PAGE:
And now for some collecting tips

Following, in no particular order of subject matter or importance, are my unsolicited comments and advice about coin collecting for collectors - please feel free to contact me at any time if you'd like to discuss any of these topics.

Buy/collect what YOU like. But keep in mind that when it comes time to sell, not everyone else will necessarily like what you did/do.

Examine as many coins as you can which have been certified/graded by the most highly respected grading companies. This can be done at coin shows and in auctions and is a great way to improve upon your grading skills.

The best way to improve your grading ability is to find someone who is highly qualified AND willing to spend time reviewing coins with you. That person can be a dealer or collector, but he needs to be more than just a friend - he needs to be a teacher. Many individuals are "qualified" OR "willing to spend the time", but few are BOTH.

Don't keep buying coins without ever selling any of them - learn what it's like to try to sell, too. Once in a while you should offer one or two of your coins back to the dealers you acquired them from. See how they deal with that type of situation and whether they want to re-acquire those "gems" they sold to you.

Don't be afraid or embarrassed to ask lots of questions. You and just about everyone else can learn a great deal that way.

Be aware of privacy and security concerns. It might not be fun to do so, but it's extremely important.

It's always good to get a second opinion. Doing so doesn't make you less knowledgeable, worthy or confident - it simply makes good sense.

Don't try to get bargains at the expense of quality and desirability for the coins you're buying, or you'll likely end up with sub-par coins which aren't bargains, anyway.

Generally, I advise against "investing" in coins. Even if you are very well informed, based upon buy/sell spreads and other factors, the odds are against your success. That said, I understand that many collectors end up spending significant sums of money on their collections and can't/shouldn't ignore the financial implications.

If you are going to "invest", I'd suggest diversification - not putting too much of your money into one coin or one coin type. I'd also recommend staying away from especially esoteric and/or illiquid and/or currently "hot" items.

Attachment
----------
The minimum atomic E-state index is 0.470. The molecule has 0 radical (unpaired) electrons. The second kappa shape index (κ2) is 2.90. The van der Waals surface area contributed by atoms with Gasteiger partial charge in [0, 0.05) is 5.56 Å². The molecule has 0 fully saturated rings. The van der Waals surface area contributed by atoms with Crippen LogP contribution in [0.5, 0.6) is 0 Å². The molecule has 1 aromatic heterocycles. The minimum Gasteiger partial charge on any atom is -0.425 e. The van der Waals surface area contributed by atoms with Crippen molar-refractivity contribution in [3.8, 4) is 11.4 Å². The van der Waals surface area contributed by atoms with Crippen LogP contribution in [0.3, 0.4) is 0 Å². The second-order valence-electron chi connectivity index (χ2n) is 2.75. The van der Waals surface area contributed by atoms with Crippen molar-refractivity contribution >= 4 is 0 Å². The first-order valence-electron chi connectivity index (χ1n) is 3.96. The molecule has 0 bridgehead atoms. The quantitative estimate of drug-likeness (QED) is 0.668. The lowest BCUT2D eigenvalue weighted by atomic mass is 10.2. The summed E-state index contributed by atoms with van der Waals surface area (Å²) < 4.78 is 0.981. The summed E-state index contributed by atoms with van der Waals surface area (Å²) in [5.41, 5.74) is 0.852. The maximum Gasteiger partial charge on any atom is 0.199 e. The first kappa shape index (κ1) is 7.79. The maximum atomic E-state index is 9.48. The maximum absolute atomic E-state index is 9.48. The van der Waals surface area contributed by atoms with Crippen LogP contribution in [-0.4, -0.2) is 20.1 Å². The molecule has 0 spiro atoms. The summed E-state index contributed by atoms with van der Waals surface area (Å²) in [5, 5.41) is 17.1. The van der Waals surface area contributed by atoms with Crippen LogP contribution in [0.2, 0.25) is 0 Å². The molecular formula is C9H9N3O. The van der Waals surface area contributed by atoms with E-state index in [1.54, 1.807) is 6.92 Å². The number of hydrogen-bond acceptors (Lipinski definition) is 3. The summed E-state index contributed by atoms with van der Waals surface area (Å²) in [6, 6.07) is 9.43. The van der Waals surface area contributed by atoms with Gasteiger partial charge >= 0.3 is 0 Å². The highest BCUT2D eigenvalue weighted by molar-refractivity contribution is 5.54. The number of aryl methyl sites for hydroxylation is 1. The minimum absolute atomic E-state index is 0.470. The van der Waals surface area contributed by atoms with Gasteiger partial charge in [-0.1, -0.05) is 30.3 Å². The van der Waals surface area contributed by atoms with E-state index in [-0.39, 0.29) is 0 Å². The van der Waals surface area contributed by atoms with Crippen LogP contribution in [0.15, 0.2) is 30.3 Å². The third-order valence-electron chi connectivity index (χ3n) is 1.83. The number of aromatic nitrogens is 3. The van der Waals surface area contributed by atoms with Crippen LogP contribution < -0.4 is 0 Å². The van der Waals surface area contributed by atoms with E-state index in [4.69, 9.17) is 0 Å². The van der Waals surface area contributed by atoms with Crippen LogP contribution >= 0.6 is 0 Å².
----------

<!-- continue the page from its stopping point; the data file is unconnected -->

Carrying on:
While it is not a pleasant mindset to engage in, think about and plan for how your coins should be disposed of if/when something happens to you. Make your spouse and/or family and/or friends and/or an attorney aware of your wishes. If you have a particular dealer or coin/auction company that should be contacted, have that information recorded, along with costs, sources, purchase dates, etc., of your coins.

Eye-appeal is hard to ignore, but technical quality shouldn't be over-looked/compromised.

If you participate in auctions, whether over the Internet or in person, set your price/bidding limits in advance and stick to them. Auction fever hits many bidders, and almost always to their detriment.

Find time for other activities that don't have anything to do with coin collecting. Don't make coins your whole life - life is too short for that.

If you are going to stretch to buy a coin, do it for a coin which is truly special and/or virtually irreplaceable, not on an ordinary one. There are far more of the latter than of the former, and there will almost always be other opportunities.

Don't talk yourself into buying a coin. If something about it bothers you now, there is an excellent chance it will bother you as much or more later.

Don't be lulled or suckered into a false/unrealistic sense of security by the strength of many areas of the market that we have experienced for several years now. There are good markets, and, while some current participants might not have experienced them yet, there are bad markets too - I promise.

Do not buy rare coins on a sight-unseen basis, regardless of the seller or the images.

Enjoy our hobby.

I repeat, enjoy our hobby.